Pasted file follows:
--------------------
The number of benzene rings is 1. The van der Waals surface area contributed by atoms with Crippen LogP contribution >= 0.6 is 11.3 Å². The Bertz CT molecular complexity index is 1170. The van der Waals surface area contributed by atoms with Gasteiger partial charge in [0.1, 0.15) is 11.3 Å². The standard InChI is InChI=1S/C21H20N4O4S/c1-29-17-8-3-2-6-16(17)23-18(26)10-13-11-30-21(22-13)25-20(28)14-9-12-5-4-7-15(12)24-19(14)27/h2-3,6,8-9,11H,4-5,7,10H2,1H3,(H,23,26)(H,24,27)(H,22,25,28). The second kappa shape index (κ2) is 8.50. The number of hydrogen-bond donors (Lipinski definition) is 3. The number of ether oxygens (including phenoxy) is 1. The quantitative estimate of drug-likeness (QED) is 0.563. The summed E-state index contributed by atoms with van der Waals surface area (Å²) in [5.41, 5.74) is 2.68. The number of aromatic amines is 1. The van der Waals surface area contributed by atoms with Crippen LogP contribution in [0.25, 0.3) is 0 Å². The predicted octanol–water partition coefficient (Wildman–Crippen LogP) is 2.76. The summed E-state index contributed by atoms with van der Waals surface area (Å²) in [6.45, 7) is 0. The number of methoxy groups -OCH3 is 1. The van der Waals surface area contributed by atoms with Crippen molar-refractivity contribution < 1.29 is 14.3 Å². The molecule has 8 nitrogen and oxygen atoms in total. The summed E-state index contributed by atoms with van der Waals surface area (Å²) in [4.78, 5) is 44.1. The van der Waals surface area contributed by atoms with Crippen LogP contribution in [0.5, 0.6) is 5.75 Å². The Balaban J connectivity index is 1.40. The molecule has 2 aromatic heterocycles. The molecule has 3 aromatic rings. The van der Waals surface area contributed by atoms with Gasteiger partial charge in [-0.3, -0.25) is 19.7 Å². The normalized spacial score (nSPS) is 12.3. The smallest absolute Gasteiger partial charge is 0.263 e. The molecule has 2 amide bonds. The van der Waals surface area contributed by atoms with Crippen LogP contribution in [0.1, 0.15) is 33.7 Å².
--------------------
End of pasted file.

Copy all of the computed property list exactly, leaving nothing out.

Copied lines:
The number of benzene rings is 1. The van der Waals surface area contributed by atoms with Crippen LogP contribution >= 0.6 is 11.3 Å². The Bertz CT molecular complexity index is 1170. The van der Waals surface area contributed by atoms with Gasteiger partial charge in [0.1, 0.15) is 11.3 Å². The standard InChI is InChI=1S/C21H20N4O4S/c1-29-17-8-3-2-6-16(17)23-18(26)10-13-11-30-21(22-13)25-20(28)14-9-12-5-4-7-15(12)24-19(14)27/h2-3,6,8-9,11H,4-5,7,10H2,1H3,(H,23,26)(H,24,27)(H,22,25,28). The second kappa shape index (κ2) is 8.50. The number of hydrogen-bond donors (Lipinski definition) is 3. The number of ether oxygens (including phenoxy) is 1. The quantitative estimate of drug-likeness (QED) is 0.563. The summed E-state index contributed by atoms with van der Waals surface area (Å²) in [5.41, 5.74) is 2.68. The number of aromatic amines is 1. The van der Waals surface area contributed by atoms with Crippen LogP contribution in [0.25, 0.3) is 0 Å². The predicted octanol–water partition coefficient (Wildman–Crippen LogP) is 2.76. The summed E-state index contributed by atoms with van der Waals surface area (Å²) in [6.45, 7) is 0. The number of methoxy groups -OCH3 is 1. The van der Waals surface area contributed by atoms with Crippen molar-refractivity contribution < 1.29 is 14.3 Å². The molecule has 8 nitrogen and oxygen atoms in total. The summed E-state index contributed by atoms with van der Waals surface area (Å²) in [4.78, 5) is 44.1. The van der Waals surface area contributed by atoms with Crippen LogP contribution in [0.5, 0.6) is 5.75 Å². The Balaban J connectivity index is 1.40. The molecule has 2 aromatic heterocycles. The molecule has 3 aromatic rings. The van der Waals surface area contributed by atoms with Gasteiger partial charge in [-0.3, -0.25) is 19.7 Å². The normalized spacial score (nSPS) is 12.3. The smallest absolute Gasteiger partial charge is 0.263 e. The molecule has 2 amide bonds. The van der Waals surface area contributed by atoms with Crippen LogP contribution in [0.1, 0.15) is 33.7 Å².